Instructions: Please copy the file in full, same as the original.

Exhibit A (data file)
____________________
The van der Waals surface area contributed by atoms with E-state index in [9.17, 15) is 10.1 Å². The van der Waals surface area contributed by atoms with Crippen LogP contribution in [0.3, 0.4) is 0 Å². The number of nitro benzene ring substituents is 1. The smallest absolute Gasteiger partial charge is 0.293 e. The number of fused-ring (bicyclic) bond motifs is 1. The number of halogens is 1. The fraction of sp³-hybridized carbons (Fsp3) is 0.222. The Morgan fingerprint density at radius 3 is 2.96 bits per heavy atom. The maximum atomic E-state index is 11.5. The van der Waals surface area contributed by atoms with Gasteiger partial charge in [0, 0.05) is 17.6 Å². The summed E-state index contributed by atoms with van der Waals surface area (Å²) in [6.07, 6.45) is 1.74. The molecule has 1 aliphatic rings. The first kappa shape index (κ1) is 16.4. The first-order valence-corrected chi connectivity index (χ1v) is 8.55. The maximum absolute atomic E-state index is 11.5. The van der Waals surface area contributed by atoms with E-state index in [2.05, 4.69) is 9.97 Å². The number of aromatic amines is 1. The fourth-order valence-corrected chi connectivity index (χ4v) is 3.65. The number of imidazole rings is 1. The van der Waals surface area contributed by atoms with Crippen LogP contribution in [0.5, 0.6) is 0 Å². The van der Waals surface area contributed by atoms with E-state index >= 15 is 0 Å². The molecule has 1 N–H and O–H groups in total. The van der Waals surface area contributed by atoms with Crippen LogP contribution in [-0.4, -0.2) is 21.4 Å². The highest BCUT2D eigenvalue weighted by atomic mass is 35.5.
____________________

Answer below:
The van der Waals surface area contributed by atoms with E-state index in [9.17, 15) is 10.1 Å². The van der Waals surface area contributed by atoms with Crippen LogP contribution in [0.3, 0.4) is 0 Å². The number of nitro benzene ring substituents is 1. The smallest absolute Gasteiger partial charge is 0.293 e. The number of fused-ring (bicyclic) bond motifs is 1. The number of halogens is 1. The fraction of sp³-hybridized carbons (Fsp3) is 0.222. The Morgan fingerprint density at radius 3 is 2.96 bits per heavy atom. The maximum atomic E-state index is 11.5. The van der Waals surface area contributed by atoms with Gasteiger partial charge in [0, 0.05) is 17.6 Å². The summed E-state index contributed by atoms with van der Waals surface area (Å²) in [6.07, 6.45) is 1.74. The molecule has 1 aliphatic rings. The first kappa shape index (κ1) is 16.4. The first-order valence-corrected chi connectivity index (χ1v) is 8.55. The maximum absolute atomic E-state index is 11.5. The van der Waals surface area contributed by atoms with E-state index in [2.05, 4.69) is 9.97 Å². The number of aromatic amines is 1. The fourth-order valence-corrected chi connectivity index (χ4v) is 3.65. The number of imidazole rings is 1. The van der Waals surface area contributed by atoms with Crippen LogP contribution in [0.5, 0.6) is 0 Å². The van der Waals surface area contributed by atoms with E-state index >= 15 is 0 Å². The molecule has 1 N–H and O–H groups in total. The van der Waals surface area contributed by atoms with Crippen LogP contribution in [-0.4, -0.2) is 21.4 Å². The highest BCUT2D eigenvalue weighted by atomic mass is 35.5.